(FOX 9) - COVID-19 has effectively shut down the dental industry, with Minnesota offices only open for emergency visits so hospitals don't get overwhelmed.
Industry experts say if dentists and orthodontists aren't able to open back up, many practices will go out of business. But, how to safely clean people's teeth has a lot of hygienists concerned.
One dental hygienist, who preferred not to disclose her name because of job security fears, is highly concerned about potentially returning back to work soon.
“We have to remember that we took a professional oath to do no harm and so in my opinion now is not the time to get your teeth cleaned - wait until it’s safe,” she said. “It’s impossible for us to social distance when we are working 12 inches from a patient’s open mouth. We are not only concerned for our own safety, but for the safety of our patients.”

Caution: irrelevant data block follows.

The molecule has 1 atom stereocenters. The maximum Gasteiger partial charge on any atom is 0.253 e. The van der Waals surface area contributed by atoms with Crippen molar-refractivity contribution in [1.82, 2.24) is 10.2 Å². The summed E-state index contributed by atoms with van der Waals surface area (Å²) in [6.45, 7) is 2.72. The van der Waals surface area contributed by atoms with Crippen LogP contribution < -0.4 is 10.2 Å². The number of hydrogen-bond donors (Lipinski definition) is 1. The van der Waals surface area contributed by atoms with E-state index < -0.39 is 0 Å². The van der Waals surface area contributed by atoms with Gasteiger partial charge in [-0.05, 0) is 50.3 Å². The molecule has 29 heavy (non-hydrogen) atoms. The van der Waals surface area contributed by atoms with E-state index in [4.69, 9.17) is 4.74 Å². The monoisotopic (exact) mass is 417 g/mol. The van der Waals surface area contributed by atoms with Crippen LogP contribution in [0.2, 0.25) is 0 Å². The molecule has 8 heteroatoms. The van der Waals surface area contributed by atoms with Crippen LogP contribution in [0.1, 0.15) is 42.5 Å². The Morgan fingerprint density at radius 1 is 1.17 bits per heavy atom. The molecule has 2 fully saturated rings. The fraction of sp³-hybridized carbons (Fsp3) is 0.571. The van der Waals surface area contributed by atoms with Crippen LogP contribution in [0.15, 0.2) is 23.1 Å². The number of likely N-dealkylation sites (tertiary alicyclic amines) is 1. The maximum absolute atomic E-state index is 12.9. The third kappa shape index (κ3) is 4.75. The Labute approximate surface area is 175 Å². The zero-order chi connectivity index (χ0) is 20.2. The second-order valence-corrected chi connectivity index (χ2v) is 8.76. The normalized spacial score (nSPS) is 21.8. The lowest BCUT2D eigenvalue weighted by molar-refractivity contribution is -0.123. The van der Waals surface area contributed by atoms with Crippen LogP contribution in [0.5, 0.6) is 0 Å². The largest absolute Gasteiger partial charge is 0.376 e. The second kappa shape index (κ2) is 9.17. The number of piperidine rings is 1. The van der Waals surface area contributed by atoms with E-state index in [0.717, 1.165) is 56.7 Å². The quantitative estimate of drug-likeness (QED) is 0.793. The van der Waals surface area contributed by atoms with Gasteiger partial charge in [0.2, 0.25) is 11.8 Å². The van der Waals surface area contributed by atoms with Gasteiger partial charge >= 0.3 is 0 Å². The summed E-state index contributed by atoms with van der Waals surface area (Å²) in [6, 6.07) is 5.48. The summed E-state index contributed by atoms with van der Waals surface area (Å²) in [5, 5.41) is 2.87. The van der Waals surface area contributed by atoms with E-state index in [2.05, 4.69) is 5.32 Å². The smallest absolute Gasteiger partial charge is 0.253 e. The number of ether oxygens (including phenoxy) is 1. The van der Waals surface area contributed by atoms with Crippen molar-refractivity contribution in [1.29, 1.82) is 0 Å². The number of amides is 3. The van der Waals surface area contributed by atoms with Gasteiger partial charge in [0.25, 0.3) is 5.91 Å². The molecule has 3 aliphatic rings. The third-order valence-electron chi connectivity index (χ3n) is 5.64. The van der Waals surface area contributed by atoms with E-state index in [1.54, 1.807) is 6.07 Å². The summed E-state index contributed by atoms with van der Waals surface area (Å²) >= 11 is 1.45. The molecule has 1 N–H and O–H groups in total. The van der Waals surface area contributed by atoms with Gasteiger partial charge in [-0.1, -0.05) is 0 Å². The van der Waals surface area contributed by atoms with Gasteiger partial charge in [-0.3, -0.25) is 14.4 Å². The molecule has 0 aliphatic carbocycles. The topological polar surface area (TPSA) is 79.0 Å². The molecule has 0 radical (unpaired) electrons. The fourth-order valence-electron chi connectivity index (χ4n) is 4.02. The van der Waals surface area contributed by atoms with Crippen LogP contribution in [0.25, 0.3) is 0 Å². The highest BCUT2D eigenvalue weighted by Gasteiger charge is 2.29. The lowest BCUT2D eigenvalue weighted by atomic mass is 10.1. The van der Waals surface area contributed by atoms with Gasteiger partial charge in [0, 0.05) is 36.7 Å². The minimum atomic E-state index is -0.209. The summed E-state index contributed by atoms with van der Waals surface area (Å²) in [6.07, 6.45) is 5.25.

The dental industry has been shut down for weeks now except for emergency visits, but as other states relax their guidelines and allow for dental offices to reopen, many in Minnesota are conflicted about what to do.
“There’s been a lack of guidance from the CDC and OSHA on how to deal with these aerosols, so a lot of us are afraid to go back to work right now,” she said.
The Minnesota Dental Association said if clinics continue to stay closed even through June, nearly 18 percent of them will go under.
On Monday, a big shipment of PPE came in solely for dental offices, and about 50,000 masks are being distributed with more on the way.
Inver Grove Heights orthodontist Vladimir Leon and a local lab created a disinfectant tool, which will help speed up the process of spraying down offices in between visits. It's now being distributed to dental offices nationwide in hopes the industry is able to safely reopen and keep their practices running.
“We have been working hard as a dental community. Our first priority is to protect our patients, serve our patients. I think this is a new challenge for everyone, but in the middle of this pandemic, I think we can find the best care possible here in Minnesota and we are ready for that,” Dr. Leon said.